mix ecto.gen.migration add_unique_index_to_username_and_email

Which gave us the following output:

Generated pxblog app
* creating priv/repo/migrations
* creating priv/repo/migrations/20151015151159_add_unique_index_to_username_and_email.exs

So let’s open up that file, and modify the change function to contain two calls to create unique indexes:

And then run this new migration with:

mix ecto.migrate

If we attempt to create two users with the same username or email address, we’ll get failures, but not validation failures! We need to also change our changeset function in web/models/user.ex to look for this constraint:

Rerun our tests and we’re back to green!

Validating Password Length

We should also make sure the user doesn’t enter in some sort of super small password. “a” as a password doesn’t tend to make for terribly secure passwords, so let’s at least require 4 characters. Still not the best security in the world, but it works for what we’re trying to accomplish here. Again, we’ll write our test first:

Again, we’ll run it to verify that it fails at the start, and then get the implementation working again. The nice thing about it is that it’s as simple as the password validation approach, so:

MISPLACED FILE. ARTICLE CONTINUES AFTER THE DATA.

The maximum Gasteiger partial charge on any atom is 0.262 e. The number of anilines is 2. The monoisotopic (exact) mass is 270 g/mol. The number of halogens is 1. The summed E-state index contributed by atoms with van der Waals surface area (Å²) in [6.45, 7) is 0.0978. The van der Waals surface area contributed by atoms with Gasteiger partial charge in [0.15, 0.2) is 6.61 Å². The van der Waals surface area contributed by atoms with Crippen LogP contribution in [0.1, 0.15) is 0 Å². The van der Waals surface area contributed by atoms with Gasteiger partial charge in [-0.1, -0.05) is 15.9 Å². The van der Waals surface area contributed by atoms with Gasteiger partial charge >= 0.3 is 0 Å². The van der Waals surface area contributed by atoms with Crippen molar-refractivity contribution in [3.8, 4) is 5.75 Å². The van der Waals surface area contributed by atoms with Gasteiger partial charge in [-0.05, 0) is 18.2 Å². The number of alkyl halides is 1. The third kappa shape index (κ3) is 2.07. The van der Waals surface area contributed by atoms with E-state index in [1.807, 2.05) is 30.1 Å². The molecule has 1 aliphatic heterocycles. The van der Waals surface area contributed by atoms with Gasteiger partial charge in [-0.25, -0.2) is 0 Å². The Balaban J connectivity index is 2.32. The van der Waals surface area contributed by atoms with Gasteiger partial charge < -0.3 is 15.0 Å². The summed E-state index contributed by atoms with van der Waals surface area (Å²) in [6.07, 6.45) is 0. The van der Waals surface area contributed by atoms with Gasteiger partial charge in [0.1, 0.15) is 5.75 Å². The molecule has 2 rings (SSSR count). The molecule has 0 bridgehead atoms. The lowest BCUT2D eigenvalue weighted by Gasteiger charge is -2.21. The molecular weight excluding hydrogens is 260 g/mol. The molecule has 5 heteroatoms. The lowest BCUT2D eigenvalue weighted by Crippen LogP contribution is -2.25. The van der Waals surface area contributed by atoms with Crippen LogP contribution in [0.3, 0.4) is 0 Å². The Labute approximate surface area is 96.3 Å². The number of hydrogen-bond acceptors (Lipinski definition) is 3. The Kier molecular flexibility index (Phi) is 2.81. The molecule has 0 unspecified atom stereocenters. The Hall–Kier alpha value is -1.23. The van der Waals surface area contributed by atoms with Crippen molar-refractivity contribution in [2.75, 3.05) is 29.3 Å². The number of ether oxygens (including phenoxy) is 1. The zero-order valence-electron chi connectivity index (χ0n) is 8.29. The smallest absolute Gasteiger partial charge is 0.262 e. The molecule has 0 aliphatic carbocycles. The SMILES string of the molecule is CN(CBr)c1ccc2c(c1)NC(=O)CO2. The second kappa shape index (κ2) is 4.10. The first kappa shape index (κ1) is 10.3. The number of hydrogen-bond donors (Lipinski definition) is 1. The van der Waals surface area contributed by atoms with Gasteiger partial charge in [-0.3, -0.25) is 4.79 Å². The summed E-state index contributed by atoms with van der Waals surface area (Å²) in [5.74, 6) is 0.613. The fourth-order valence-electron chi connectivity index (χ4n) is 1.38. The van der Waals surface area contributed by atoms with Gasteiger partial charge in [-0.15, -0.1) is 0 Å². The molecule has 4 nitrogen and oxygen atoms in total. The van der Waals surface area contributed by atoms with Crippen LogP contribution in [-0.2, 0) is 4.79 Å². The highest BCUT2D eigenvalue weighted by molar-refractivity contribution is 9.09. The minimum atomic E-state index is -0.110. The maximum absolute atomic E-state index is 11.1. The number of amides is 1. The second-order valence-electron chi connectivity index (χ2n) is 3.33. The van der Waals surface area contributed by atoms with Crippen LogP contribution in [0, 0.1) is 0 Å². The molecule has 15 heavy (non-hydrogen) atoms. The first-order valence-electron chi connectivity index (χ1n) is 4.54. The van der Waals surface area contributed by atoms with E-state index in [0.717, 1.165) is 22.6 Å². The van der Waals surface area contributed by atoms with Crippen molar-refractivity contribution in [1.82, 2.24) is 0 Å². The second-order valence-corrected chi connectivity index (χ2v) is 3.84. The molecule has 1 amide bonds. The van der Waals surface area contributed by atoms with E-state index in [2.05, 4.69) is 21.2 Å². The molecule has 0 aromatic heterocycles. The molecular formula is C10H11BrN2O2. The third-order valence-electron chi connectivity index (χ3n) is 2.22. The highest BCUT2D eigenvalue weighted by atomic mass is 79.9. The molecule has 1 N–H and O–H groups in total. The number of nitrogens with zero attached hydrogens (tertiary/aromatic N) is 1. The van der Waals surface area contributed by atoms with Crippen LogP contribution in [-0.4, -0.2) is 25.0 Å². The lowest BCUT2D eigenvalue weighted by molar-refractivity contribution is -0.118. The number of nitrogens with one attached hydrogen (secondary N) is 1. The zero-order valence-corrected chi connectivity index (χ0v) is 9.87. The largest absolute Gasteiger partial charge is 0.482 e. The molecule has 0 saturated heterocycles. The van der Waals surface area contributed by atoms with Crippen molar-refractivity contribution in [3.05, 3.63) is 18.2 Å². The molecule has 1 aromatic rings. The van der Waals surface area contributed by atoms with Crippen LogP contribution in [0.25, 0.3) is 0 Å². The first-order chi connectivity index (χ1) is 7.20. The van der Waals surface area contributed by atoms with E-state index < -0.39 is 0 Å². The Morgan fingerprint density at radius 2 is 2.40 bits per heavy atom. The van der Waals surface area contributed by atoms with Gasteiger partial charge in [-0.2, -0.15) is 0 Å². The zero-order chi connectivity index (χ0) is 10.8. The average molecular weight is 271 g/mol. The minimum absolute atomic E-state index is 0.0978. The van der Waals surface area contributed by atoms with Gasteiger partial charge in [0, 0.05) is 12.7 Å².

Note the addition of validate_length(:password, min: 4) at the bottom! Run our tests and we are green again!

Other Validations

We could spend entirely too long adding validations for every silly case we can think of, but we don’t want to bloat things any more than we have at this point. Regardless, here are some of the other validations that you can perform with Ecto:

validate_change(changeset, field, validator)
Validates the given field change

validate_change(changeset, field, metadata, validator)
Stores the validation metadata and validates the given field change

validate_confirmation(changeset, field, opts \\ [])
Validates that the given field matches the confirmation parameter of that field

validate_exclusion(changeset, field, data, opts \\ [])
Validates a change is not included in given the enumerable

validate_format(changeset, field, format, opts \\ [])
Validates a change has the given format

validate_inclusion(changeset, field, data, opts \\ [])
Validates a change is included in the given enumerable

validate_length(changeset, field, opts)
Validates a change is a string of the given length

validate_number(changeset, field, opts)
Validates the properties of a number

validate_subset(changeset, field, data, opts \\ [])
Validates a change, of type enum, is a subset of the given enumerable. Like validate_inclusion/4 for lists

And the validations that require database indexes or equivalent database constructs:

foreign_key_constraint(changeset, field, opts \\ [])
Checks for foreign key constraint in the given field

unique_constraint(changeset, field, opts \\ [])
Checks for a unique constraint in the given field

You can read more about these validations and what keys are valid/invalid at the Ecto.Changeset documentation.